U.S. immigration authorities will temporarily halt enforcement across the United States, except for efforts to deport foreign nationals who have committed crimes or who pose a threat to public safety. The change in enforcement status comes amid the coronavirus outbreak and aims to limit the spread of the virus and to encourage those who need treatment to seek medical help…

“During the COVID-19 crisis, ICE will not carry out enforcement operations at or near health care facilities, such as hospitals, doctors’ offices, accredited health clinics, and emergent or urgent care facilities, except in the most extraordinary of circumstances,” the notification said. “Individuals should not avoid seeking medical care because they fear civil immigration enforcement.”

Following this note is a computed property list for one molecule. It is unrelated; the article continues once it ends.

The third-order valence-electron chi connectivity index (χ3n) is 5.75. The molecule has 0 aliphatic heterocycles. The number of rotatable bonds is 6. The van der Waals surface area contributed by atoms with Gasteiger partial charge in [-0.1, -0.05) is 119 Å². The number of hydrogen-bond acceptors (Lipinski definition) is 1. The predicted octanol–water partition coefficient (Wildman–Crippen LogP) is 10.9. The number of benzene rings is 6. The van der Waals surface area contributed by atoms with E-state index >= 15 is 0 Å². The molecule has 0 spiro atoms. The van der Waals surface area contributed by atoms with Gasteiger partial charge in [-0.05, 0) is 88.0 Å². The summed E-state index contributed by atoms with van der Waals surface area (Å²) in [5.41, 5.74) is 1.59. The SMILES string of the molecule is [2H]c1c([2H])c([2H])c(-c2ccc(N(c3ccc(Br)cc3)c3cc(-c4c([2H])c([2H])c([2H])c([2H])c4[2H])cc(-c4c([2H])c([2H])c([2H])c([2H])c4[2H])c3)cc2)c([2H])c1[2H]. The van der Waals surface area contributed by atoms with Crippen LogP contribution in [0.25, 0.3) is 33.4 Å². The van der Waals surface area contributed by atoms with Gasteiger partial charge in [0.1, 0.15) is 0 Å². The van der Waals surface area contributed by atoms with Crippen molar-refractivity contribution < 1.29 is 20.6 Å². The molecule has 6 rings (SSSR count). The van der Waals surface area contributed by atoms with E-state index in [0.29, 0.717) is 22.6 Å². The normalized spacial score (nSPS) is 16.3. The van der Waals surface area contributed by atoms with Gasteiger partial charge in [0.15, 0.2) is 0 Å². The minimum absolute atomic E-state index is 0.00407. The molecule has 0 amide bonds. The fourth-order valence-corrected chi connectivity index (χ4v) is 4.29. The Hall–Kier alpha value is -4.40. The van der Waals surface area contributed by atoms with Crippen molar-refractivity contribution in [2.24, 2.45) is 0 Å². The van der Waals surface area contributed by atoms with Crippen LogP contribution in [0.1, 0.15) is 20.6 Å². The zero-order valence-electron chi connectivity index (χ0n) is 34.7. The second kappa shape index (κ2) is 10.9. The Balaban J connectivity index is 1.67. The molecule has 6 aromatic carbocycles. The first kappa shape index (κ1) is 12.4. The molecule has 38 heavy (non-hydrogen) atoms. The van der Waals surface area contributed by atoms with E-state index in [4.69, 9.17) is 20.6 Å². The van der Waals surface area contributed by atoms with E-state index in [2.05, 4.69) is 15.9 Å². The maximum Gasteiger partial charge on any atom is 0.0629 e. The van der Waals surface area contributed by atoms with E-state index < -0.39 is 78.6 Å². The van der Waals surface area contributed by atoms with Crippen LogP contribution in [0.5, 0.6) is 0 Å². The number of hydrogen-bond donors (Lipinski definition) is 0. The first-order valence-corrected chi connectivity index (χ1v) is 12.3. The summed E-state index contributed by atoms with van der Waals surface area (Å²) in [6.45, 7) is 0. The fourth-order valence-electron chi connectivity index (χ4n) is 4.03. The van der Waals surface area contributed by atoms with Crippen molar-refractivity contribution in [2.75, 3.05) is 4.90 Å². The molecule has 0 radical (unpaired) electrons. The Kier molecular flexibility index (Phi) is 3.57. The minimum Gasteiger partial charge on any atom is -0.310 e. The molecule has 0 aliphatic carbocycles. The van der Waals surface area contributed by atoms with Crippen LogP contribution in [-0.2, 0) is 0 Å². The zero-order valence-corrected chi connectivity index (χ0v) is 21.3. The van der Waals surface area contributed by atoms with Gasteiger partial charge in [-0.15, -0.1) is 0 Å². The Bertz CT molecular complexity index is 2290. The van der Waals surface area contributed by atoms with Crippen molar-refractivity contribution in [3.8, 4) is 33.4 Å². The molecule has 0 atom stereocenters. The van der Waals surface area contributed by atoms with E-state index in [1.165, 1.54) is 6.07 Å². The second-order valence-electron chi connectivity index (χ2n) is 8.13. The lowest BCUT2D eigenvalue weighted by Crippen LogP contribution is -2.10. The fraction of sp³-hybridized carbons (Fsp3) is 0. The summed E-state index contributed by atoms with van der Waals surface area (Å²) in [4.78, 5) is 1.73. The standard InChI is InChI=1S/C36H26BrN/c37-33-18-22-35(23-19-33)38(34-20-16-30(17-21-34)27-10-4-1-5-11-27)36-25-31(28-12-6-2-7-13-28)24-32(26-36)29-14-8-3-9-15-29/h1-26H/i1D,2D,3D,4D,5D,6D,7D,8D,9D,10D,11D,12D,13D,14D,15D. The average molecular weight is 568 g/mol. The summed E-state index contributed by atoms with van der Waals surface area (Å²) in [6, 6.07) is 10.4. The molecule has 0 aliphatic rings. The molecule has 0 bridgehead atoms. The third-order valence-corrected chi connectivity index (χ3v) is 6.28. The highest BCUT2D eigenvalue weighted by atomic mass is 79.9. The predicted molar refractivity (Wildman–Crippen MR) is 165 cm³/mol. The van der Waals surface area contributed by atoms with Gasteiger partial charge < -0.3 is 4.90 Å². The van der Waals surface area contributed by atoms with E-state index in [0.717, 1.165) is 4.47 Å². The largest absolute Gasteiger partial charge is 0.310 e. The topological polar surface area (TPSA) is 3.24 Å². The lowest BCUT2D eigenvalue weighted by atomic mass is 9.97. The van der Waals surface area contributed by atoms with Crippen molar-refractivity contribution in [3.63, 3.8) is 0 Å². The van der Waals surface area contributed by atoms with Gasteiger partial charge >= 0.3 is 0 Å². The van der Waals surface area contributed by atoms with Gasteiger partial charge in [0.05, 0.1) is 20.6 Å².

The agency, which is a part of the Department of Homeland Security, did not immediately respond to questions about how many of the approximately 37,000 detainees it has in custody will remain there. Nearly 20,000 in ICE custody have some sort of criminal history, but it remained unclear how many of those people have serious criminal violations in their past.